From page 18 (as of April 9, 2005) of the online guestbook for the Maine Army National Guards Headquarters of the 133rd Engineer Battalion, a Heavy Combat Unit:
To: My HSC friends
"Thank you for being true friends to my Baby, Chris, by being good friends to me. I don't think I've ever been or I'll ever be surrounded by so much darkness as I am now. Thank you for lighting up a candle in my heart with your caring messages. I am sure that, if my Baby can see us from his far away home, he would have a big, thankful smile on his lips; the same healing smile most of you saw on his face every day; the same smile that became "contagious"... Love and peace, Lavinia Gelineau"
It is, perhaps, one of the most tragic stories I've read in relation to the ongoing war in Iraq.
Lavinia Gelineau was the young widow of Sgt. Christopher D. Gelineau, the 100th person killed in combat, on April 20, 2004. Sergeant Gelineau died at age 23.
His wife became an outspoken opponent of the war. Her grief was palpable, and seemed unending.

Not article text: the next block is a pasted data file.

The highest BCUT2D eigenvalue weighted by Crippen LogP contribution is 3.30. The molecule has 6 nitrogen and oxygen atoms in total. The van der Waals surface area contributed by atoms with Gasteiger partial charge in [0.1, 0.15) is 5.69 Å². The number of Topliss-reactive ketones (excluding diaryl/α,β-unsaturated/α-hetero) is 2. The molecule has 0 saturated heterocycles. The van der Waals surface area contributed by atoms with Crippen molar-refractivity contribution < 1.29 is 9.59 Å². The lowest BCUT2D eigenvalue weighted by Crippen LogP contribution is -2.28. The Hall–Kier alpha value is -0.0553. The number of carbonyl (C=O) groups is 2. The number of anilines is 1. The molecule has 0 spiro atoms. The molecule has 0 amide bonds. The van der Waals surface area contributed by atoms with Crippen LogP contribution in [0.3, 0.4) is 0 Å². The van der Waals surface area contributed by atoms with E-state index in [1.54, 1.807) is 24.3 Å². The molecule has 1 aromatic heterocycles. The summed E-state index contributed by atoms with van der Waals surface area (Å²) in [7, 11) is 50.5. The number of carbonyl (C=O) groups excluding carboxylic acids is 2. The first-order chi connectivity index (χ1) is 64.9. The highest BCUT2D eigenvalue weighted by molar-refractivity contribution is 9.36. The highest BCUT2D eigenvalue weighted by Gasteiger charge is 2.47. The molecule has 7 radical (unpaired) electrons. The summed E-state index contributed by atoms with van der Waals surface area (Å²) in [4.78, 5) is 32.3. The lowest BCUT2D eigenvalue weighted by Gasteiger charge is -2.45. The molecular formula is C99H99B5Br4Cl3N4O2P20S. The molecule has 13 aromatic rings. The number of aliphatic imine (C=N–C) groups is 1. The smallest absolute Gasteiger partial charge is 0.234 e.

From an article posted online at CBS4, New Hampshire News:
"...She stood next to widows at the graves of soldiers who had gone to Iraq to fight with her husband a young Romanian woman who lost her one true love and became the face of a grieving homeland in the aftermath.
Lavinia Gelineau attended those funerals always clutching a bright pink teddy bear her husband had given her on Valentine's Day before he deployed. She cried and could have blended in among the black-clad mourners. But her intense brown eyes hinted at the intensely personal reason for coming: Their agony was hers..."
Eighteen days shy of the one-year anniversary of Sgt. Gelineau's death, on April 2, 2005, his wife Lavinia was found dead.
"...(P)olice 'have a very good idea of what went on inside the house.' However, (Police) declined to reveal details until the state Medical Examiner’s Office determines the cause of death(...) It was her last day at work and her friends were holding a party for her. They were concerned when she did not show up, said Westbrook Police Chief Paul J. McCarthy..."
The war widow wrote poems for her fallen soldier, and others like him. At the blog fondofelves.com, the blogger posted a poem by Lavinia on July 4, 2004:
To the 133rd and all other deployed soldiers with lots of love